Japan's Central Bank Bubble Is Truly Remarkable

Mar. 04, 2019 2:04 PM ETBBJP, DFJ, DXJ, EWJ, FNV, HEWJ, FNV:CA123 Comments


  • Japan's economy is a potential model for how many developed markets could end up over the next decade or two.
  • The Bank of Japan's balance sheet and money supply are enormous compared to the size of the economy.
  • Money-printing has not yet led to the consumer price inflation or currency devaluation that some people feared, but it is not without downsides.
  • Potential lessons we can learn from this when investing in the United States and elsewhere.

Japan's economy was a huge success story during the second half of the 20th century, and today the country's wealthy, healthy, and aging population continue to reap the benefits of such hard work and prosperity.

However, in recent decades economic growth has been nonexistent, debt has accumulated, the population has begun to shrink due to low birth rates and low immigration, and so the central bank has turned to a variety of experimental tactics to try to revive the economy. In this sense, Japan is a step ahead and serves as the guinea pig that the rest of the developed world can watch and learn from.

This article provides several charts showing how truly remarkable some of these central bank actions are, and what they may tell us about the future of the United States and other developed nations.

Japan's Central Bank Balance Sheet

In the late 1980s, Japan had an asset bubble with a scale that dwarfs just anything else. With cyclically-adjusted price-to-earnings CAPE ratios nearly 100 for Japan's stock market, it made the U.S. Dotcom Bubble in 2000 look cheap in comparison.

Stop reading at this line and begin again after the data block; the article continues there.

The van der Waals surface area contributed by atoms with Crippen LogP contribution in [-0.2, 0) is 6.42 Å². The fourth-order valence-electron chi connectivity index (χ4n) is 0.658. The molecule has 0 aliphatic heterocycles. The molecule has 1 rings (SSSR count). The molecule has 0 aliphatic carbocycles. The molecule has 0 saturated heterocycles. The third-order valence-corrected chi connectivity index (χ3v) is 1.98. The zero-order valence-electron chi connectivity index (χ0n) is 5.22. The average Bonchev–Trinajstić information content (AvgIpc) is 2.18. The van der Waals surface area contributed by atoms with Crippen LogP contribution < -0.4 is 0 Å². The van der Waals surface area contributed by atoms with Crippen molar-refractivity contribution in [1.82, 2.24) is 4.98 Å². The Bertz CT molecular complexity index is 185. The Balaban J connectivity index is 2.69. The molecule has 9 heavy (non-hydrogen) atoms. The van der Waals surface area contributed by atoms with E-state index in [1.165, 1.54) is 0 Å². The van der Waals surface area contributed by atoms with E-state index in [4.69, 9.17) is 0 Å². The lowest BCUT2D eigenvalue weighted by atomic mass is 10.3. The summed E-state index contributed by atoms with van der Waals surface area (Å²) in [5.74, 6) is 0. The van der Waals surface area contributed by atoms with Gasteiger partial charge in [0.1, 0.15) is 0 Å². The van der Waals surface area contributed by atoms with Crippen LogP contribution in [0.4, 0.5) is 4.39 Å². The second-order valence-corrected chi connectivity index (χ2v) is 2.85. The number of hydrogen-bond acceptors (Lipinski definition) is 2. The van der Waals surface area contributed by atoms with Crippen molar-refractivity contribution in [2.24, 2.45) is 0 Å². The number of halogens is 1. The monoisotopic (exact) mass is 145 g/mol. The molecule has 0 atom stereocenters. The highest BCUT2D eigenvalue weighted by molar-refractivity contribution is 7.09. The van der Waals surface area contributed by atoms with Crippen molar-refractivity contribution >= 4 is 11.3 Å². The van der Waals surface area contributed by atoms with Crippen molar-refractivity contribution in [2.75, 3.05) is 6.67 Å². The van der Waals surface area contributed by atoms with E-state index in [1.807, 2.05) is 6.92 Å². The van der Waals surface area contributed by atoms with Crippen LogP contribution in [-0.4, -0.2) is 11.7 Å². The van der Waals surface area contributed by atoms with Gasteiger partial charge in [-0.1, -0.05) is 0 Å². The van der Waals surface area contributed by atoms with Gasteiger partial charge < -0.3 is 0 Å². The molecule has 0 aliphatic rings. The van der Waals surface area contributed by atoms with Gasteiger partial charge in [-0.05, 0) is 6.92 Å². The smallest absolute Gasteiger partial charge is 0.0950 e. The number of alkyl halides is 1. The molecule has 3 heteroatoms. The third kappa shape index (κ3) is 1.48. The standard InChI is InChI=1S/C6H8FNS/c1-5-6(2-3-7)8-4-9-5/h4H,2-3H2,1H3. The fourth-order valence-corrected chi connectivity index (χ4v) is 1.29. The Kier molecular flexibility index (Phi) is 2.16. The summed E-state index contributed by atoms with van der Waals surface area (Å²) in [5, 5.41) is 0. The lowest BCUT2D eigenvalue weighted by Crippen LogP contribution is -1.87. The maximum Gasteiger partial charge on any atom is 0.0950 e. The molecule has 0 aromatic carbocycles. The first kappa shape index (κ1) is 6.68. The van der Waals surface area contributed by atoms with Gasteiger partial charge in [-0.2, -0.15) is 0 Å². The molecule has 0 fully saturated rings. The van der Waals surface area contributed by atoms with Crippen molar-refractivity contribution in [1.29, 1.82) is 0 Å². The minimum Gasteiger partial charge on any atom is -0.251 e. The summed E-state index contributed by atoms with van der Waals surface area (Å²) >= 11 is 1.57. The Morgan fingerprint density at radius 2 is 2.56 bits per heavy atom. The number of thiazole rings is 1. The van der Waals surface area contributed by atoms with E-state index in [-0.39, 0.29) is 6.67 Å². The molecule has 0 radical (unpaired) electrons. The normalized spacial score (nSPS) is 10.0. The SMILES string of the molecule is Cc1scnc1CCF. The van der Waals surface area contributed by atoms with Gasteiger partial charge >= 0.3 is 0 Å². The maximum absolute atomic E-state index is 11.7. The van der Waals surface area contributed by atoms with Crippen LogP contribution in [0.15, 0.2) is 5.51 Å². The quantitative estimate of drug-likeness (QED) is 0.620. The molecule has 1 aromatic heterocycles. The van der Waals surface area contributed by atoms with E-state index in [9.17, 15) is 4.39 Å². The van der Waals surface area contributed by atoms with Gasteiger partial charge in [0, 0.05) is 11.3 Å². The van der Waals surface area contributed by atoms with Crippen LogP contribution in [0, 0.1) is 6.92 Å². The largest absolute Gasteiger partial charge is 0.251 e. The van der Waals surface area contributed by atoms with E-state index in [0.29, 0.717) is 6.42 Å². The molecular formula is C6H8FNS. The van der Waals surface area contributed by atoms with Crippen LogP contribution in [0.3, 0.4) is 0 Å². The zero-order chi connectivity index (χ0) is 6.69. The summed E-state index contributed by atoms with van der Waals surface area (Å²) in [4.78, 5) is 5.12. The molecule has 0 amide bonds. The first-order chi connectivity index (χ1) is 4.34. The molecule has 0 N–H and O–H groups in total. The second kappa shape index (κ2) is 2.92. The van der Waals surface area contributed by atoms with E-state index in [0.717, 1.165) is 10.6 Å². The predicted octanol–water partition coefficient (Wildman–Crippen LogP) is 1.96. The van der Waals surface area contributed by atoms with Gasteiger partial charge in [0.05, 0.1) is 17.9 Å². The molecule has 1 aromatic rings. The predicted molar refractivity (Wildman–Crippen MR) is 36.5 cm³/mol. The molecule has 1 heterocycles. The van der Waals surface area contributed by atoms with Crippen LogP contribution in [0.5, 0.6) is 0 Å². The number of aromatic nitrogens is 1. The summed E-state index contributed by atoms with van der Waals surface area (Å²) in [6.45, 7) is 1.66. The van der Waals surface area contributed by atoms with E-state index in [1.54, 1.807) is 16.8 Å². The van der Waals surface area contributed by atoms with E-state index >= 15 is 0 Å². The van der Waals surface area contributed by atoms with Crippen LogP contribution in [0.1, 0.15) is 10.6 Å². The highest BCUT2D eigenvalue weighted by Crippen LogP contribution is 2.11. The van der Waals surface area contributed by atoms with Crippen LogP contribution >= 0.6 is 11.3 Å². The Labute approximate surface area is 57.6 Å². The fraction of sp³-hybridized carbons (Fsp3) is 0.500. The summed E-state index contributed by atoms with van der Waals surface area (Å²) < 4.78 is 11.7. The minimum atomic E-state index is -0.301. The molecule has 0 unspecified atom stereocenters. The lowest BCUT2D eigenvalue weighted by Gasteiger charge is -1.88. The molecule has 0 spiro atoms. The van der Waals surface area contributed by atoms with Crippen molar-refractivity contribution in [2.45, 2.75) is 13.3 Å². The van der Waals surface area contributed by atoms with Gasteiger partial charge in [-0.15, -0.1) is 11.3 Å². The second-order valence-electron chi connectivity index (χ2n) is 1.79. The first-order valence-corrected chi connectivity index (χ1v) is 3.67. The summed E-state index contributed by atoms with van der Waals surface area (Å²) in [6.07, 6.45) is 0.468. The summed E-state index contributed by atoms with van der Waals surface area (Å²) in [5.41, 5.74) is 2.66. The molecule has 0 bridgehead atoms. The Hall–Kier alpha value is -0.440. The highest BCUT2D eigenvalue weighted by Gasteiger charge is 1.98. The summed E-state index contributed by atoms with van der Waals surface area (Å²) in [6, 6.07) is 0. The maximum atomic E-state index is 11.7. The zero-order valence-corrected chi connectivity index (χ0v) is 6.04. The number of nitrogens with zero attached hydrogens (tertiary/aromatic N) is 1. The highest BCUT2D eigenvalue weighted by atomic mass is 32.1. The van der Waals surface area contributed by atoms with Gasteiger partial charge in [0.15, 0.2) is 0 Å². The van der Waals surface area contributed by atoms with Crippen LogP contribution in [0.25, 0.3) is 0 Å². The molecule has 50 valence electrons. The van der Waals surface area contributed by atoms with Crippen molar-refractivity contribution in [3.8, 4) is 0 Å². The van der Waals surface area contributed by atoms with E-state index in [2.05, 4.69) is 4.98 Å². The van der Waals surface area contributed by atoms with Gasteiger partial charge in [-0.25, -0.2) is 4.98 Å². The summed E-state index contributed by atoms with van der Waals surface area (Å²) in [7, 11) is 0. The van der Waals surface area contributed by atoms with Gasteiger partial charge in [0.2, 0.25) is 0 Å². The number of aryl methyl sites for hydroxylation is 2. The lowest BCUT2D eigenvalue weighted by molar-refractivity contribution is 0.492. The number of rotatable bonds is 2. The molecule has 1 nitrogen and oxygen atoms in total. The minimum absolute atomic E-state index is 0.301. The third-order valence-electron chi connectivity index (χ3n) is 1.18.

Japan's stock market still hasn't recovered from that high point three decades later.

Nikkei 225Chart Source: MarketWatch

Additionally, Japan's GDP has been flat since the mid-90's with no growth, low inflation, and zero or near-zero interest rates.

Since 2013, the Bank of Japan began embarking on an aggressive money-printing plan to increase inflation and revive the economy. As a result, the size of their balance sheet has quintupled in a little over five years and is still growing:

Bank of Japan AssetsSource: Trading Economics, Bank of Japan

The central bank is mainly buying Japanese government bonds. Since Japan has sovereign debt equal to over 200% of GDP (the highest in the world), they depend on zero or near-zero interest rates for the budget not

This article was written by

Lyn Alden Schwartzer profile picture
Author of Stock Waves
High-probability investing where fundamentals and technicals align!
With a background that blends engineering and finance, I cover value investing with a global macro overlay. My focus is on long-term fundamental investing, primarily in equities but also in precious metals and other asset classes when appropriate.


My work can be found at LynAlden.com, ElliotWaveTrader.net, and within the Seeking Alpha marketplace where I work with the Stock Waves team to blend their technical analysis with my fundamental analysis for high-probability long-term setups.

Disclosure: I am/we are long ENB, KMI, NTR, JPM, FNV, IEMG. I wrote this article myself, and it expresses my own opinions. I am not receiving compensation for it (other than from Seeking Alpha). I have no business relationship with any company whose stock is mentioned in this article.

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